Our View (Editorial)
Time for downtown vision
reprinted from Red Deer Advocate (John Stewart) July 20, 2010
Does the strength of a
downtown rest with its human element or its construct?
In Edmonton, the debate rages over the proposed $450-million
downtown arena complex and all that it represents to a downtown that
in many ways is socially bereft, culturally diminished and
Edmonton Oilers owner Daryl Katz is expected to lay the foundation
for the project with $100 million of his own money.
He wants the city to mortgage the remainder and pay it off,
ultimately, through a community development levy, made up of
property taxes generated by increased development in the surrounding
The theory is that an arena centrepiece will draw the people of the
suburbs back to downtown Edmonton after workday hours, and spark a
downtown revival that will include more construction and commerce.
Events that draw huge audiences, like hockey games and concerts,
spill over to restaurants, hotels and bars with little effort.
Essentially, as novelist W.P. Kinsella would say, if you build it,
they will come.
In Red Deer, the process has been more modest and still needs a
centrepiece -- or two.
At this point, the revitalization of downtown has focused on office
space, parking, upkeep and social housing. Each project -- from the
new $21.3 million Sorensen Parkade and bus depot to the renovated
Buffalo Hotel and the soon-to-be-renovated and expanded The River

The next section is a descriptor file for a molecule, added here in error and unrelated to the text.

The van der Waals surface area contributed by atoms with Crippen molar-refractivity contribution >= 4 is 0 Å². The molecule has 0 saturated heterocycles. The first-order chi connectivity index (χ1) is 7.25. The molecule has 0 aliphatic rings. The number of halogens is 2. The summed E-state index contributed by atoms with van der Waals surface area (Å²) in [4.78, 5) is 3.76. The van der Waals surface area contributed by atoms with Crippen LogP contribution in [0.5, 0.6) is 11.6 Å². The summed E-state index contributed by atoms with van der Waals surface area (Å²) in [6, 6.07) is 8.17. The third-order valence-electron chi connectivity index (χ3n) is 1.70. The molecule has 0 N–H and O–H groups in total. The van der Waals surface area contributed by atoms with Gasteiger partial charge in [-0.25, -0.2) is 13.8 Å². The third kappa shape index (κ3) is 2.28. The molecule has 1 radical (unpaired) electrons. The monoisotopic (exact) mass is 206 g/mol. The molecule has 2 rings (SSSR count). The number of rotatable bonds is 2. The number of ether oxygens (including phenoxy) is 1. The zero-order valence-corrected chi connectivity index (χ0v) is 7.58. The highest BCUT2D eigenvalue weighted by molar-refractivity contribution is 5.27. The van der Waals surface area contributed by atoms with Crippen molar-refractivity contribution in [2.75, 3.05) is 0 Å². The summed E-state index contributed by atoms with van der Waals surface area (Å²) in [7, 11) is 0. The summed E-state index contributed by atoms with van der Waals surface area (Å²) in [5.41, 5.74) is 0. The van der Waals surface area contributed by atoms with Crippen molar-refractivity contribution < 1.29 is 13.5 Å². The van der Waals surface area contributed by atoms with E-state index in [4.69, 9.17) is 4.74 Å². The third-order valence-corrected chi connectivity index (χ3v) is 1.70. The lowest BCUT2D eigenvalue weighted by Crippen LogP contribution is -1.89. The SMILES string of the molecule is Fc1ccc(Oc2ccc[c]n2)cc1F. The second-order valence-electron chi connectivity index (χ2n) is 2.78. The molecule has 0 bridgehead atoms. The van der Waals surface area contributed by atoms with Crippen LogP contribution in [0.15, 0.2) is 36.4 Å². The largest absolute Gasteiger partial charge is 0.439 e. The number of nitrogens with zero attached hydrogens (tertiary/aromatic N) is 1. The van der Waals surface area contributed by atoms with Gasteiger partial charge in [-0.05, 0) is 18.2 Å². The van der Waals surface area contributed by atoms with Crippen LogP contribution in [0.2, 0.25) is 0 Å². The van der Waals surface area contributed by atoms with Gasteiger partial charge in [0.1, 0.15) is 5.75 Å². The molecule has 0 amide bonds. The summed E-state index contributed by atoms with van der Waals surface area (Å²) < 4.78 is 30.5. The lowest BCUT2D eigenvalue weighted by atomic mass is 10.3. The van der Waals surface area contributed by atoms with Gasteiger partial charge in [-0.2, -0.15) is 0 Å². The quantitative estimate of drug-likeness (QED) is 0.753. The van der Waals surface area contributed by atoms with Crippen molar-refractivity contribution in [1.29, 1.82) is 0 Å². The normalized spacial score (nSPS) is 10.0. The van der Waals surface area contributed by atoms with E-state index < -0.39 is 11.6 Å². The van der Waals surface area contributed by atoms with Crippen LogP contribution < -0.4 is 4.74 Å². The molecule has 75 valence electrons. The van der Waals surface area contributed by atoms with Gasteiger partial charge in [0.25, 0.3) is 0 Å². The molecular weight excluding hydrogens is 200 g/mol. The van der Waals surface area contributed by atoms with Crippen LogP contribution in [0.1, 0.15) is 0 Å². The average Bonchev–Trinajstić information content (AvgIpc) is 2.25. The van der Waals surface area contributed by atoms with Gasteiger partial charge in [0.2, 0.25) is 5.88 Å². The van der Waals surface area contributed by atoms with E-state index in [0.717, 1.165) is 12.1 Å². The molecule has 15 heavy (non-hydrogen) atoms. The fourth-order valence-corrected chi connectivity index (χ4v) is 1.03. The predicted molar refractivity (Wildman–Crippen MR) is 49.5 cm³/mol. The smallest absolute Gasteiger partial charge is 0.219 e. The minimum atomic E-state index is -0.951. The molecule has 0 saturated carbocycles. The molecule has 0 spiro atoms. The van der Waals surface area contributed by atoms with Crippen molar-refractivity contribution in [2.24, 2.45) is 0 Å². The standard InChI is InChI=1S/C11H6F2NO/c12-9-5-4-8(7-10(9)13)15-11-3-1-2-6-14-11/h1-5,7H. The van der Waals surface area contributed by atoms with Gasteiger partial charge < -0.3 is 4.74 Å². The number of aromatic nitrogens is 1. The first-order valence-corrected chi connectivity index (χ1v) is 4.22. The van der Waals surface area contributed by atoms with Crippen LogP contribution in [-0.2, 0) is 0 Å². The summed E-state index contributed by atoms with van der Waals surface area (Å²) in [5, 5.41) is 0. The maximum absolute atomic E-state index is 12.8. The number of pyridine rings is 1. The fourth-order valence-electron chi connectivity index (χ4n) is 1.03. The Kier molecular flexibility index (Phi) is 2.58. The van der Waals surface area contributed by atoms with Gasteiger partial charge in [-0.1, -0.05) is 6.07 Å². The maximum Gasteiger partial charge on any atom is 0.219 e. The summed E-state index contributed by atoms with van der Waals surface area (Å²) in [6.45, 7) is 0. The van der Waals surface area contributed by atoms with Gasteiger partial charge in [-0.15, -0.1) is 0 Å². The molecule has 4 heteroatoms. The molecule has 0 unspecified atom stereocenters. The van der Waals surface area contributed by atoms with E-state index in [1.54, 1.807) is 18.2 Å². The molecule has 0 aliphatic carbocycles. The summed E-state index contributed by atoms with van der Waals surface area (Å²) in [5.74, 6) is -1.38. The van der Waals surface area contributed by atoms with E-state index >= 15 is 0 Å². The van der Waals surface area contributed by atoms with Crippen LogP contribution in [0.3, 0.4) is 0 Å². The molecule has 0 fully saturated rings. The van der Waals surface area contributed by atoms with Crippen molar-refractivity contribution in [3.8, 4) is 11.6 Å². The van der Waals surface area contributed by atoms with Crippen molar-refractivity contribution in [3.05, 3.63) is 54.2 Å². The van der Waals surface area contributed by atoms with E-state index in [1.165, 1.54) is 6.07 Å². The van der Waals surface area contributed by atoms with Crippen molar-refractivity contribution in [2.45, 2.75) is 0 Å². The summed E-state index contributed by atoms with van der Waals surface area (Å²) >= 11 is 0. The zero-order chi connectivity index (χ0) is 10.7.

Valley (to provide affordable housing in the old Rancher's Valley
Inn) to the multi-storey, $27 million Executive Place office
building -- gives downtown Red Deer greater stability.
Each time something as detrimental as the Arlington Inn is
demolished, we make progress, even if simply by eliminating the
roadblocks. In time, when a new project fits the economic
conditions, that project can be part of the building blocks.
(Certainly other roadblocks still exist, like the lots between 47th
and 48th Avenues that have been vacant for years.)
And there are great long-term plans to turn the area west of Taylor
Drive into Riverlands, complete with condos, restaurants and
And still, as downtown gains in character and attractiveness, the
crying need is for a venue (or venues). The city's omnibus Rotary
Park proposal has all the earmarks of a tremendous family social
gathering place, centred on recreation and activity. It is in the
embryonic stages of a great plan.
Then final building block should be a culture centre, with a
performing arts venue, a project that council is rightly reluctant
to endorse now because of economic concerns.
In the biggest of dreams, that centre would also house cultural
groups, a new museum and archives and galleries, and perhaps a new
When those two projects are completed, the downtown would have a
soul to go with its infrastructure and business machine.
The pressure is on now; the next boom will outstrip our resources,
and something as revolutionary as high-speed rail will ramp up the
demand for critical recreational infrastructure.
But all of that takes planning, vision -- and money.
The latter ingredient is in short supply right now.
But Red Deer voters should be prepared to ask council candidates in
the fall about their vision for downtown. And platitudes won't get
the job done. After Oct. 18, we need a council that is prepared to
map out a downtown plan that shows creativity, function and
And then, the human element will thrive.